Vladislavić’s writing is often very striking – ‘The radio hinted and tipped’ neatly conveys the rather didactic nature of Mrs Malgas’ listening; the ever more baroque descriptions of Nieuwenhuizen’s Plan are vivid – but its allegorical references are somewhat opaque, at least to a present day British reader, although some of its allusions and symbolism are clear. Nieuwenhuizen seduces Malgas using a combination of arrogance and false chuminess, musing that Malgas ‘seems eager to serve. But he’s full of questions, and hard to convince’. He urges Malgas to call him ‘Father’ and at one point in a fit of panic Malgas calls out ‘daddy, daddy’. Towards the end Nieuwenhuizen is striding around in a bandolier and hunter’s hat much to Malgas’ chagrin, eventually turning on his hapless neighbour with ‘This is my house… … My namesake. You’re just a visitor… not even that, some sort of janitor – a junior one, with no qualifications and precious little experience, and damned lucky to have a broom cupboard all to your self’ before proclaiming ‘What’s in a house? There’s plenty where this one came from’ like a true imperialist laying claim to the world. It’s all beautifully expressed, and astonishingly ambitious for a debut. When I reviewed Double Negative I mentioned Teju Cole’s illuminating introduction. Another for The Folly would have been very welcome.

I wasn’t the only one scratching my head about South African allegories. Just before I started writing this review I read Claire’s of Agaat by Marlene Van Niekerk which sounds intriguing but I don’t think I’ll be reading it just yet.

Signs Preceding the End of the World: A Mexican fable

Cover imageMade up of only nine short chapters, Yuri Herrera’s novella weighs in at just over one hundred pages. You might be forgiven for thinking you could knock it off in a few hours and move onto the next pressing book on the list that only seems to get longer but that would be a mistake. Herrera packs a great deal of food for thought into this short book. Reading Lisa Dillman’s illuminating translator’s note at the end of it might be best done before you start – there are a few hints as to the turns the story takes but plot isn’t the point here.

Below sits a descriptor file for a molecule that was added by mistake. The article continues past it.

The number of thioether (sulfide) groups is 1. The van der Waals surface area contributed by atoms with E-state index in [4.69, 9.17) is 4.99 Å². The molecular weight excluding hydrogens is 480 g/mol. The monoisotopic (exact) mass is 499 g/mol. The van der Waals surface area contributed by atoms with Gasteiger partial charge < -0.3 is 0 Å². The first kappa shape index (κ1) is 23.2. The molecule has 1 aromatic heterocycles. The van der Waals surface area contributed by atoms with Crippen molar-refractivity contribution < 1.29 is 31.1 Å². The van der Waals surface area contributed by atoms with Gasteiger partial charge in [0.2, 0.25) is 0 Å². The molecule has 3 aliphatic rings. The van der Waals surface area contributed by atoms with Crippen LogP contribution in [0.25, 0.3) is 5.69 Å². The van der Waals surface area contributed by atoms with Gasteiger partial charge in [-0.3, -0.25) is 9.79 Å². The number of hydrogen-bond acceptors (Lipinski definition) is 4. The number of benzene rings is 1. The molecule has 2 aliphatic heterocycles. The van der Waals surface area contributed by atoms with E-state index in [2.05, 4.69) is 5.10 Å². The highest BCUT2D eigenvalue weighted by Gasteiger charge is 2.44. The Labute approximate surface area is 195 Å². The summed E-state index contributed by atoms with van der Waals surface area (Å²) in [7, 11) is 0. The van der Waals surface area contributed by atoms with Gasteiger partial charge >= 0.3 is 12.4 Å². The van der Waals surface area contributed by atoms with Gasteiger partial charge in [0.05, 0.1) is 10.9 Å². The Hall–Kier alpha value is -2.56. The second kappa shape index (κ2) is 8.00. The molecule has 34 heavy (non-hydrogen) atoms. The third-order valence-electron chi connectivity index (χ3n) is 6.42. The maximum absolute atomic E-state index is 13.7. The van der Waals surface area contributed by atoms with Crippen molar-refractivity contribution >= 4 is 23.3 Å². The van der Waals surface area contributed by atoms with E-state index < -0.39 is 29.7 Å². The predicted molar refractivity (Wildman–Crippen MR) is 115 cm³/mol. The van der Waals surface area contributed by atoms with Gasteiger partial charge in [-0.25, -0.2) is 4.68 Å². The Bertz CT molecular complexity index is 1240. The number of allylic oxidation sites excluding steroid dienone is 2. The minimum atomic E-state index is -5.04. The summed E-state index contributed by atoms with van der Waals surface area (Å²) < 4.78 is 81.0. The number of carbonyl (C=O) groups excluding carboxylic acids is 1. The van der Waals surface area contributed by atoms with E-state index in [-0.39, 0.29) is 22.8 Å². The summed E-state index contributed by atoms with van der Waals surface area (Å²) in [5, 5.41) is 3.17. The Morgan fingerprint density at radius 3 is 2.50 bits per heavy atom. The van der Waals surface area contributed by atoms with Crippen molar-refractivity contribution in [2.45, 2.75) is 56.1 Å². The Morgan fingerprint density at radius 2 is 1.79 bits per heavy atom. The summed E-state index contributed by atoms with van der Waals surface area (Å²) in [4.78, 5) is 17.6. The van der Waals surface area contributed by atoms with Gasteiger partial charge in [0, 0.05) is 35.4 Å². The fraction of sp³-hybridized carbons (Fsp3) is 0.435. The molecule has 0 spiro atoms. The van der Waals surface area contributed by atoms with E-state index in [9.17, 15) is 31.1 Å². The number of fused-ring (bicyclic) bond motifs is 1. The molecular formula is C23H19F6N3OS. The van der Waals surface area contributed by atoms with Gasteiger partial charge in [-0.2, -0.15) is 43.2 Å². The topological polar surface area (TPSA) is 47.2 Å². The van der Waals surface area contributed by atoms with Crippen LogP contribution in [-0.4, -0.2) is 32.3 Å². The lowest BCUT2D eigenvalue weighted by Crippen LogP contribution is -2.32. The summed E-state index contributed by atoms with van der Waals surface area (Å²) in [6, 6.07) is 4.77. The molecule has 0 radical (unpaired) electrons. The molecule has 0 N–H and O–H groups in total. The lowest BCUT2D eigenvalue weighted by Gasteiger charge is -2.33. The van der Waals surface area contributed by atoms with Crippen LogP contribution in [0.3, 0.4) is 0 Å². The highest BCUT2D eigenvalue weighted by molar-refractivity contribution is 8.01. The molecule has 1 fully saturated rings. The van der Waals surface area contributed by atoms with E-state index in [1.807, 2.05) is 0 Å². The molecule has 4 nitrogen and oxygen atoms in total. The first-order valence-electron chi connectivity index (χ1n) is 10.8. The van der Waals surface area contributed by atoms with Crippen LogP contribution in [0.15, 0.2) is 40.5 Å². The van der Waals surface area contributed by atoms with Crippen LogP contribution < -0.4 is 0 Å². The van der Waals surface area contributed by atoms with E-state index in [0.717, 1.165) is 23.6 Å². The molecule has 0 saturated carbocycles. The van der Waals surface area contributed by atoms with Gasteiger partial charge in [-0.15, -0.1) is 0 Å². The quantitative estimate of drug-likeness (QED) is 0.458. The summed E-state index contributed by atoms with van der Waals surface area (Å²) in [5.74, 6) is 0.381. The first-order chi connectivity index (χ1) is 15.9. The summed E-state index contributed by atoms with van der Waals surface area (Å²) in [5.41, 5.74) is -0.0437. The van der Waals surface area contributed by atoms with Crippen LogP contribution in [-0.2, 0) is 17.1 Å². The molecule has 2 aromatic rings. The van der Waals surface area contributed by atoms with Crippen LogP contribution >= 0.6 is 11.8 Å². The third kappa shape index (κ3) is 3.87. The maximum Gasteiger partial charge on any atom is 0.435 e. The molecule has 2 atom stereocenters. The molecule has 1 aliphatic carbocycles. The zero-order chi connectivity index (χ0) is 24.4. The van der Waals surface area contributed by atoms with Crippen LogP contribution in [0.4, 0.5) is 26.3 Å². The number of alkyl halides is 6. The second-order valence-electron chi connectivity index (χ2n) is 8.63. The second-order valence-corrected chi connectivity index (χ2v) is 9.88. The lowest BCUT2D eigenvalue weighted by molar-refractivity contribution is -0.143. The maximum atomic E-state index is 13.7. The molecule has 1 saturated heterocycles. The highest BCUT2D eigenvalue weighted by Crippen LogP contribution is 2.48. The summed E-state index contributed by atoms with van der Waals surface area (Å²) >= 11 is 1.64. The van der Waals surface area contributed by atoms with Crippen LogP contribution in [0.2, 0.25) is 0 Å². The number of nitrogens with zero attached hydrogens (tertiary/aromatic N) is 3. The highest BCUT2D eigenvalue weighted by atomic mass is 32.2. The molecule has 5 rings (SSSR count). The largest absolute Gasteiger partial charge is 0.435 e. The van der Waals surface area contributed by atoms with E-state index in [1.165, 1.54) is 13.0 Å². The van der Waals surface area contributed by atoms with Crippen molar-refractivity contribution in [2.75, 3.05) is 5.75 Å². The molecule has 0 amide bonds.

This is the tale of Makina and the journey she makes from the Little Town by way of the Big Chilango across the border to the United States in search of her brother who set off three years ago to lay claim to their father’s fabled patch of land. Makina is fluent in her own language, in anglo and in the lingo that has sprung up between the two. A switchboard operator, she’s privy to messages passed back and forth across the border, adept at reading nuance. She’s savvy, smart and – that word that’s always used for strong women – feisty, more than capable of fending off the endless lechery that comes her way. She has no intention of staying in the land of the anglos – she’s only going to please her mother. Her passage is eased by the repayment of favours owed by a gangster and what she finds is surprising. Drawing on Western and Mexican myth, Herrera’s novella tells of Makina’s journey – fraught with hardship and challenge – from one world to the other, beginning with the dramatic disappearance of a man, a dog and a car into a sinkhole, and ending with another journey underground.

The simplicity of Herrera’s words makes the images which shine out of them all the more vivid: a vigilante rancher’s ‘eyes shot bullets through the two windows between them’; ’you are the door, not the one who walks thorough it’ perfectly describes the job of the message carrier avoiding trouble. Makina is a memorable character, powerfully drawn, who makes you look at Westerners afresh. As she journeys from one world to the other, she wonders what to make of this place where there’s only one festival considered worth celebrating, where her fellow Mexicans tacitly recognise but dare not embrace her. She stumbles upon a gay marriage and wonders why the joyful couple might want to enter into this institution which seems to make so many people unhappy. Herrera – and Dillman through what was obviously a difficult translation process – makes us view our world through the eyes of someone who doesn’t belong, leaving you pondering how being ‘other’ might feel. Quite a feat in just over one hundred pages.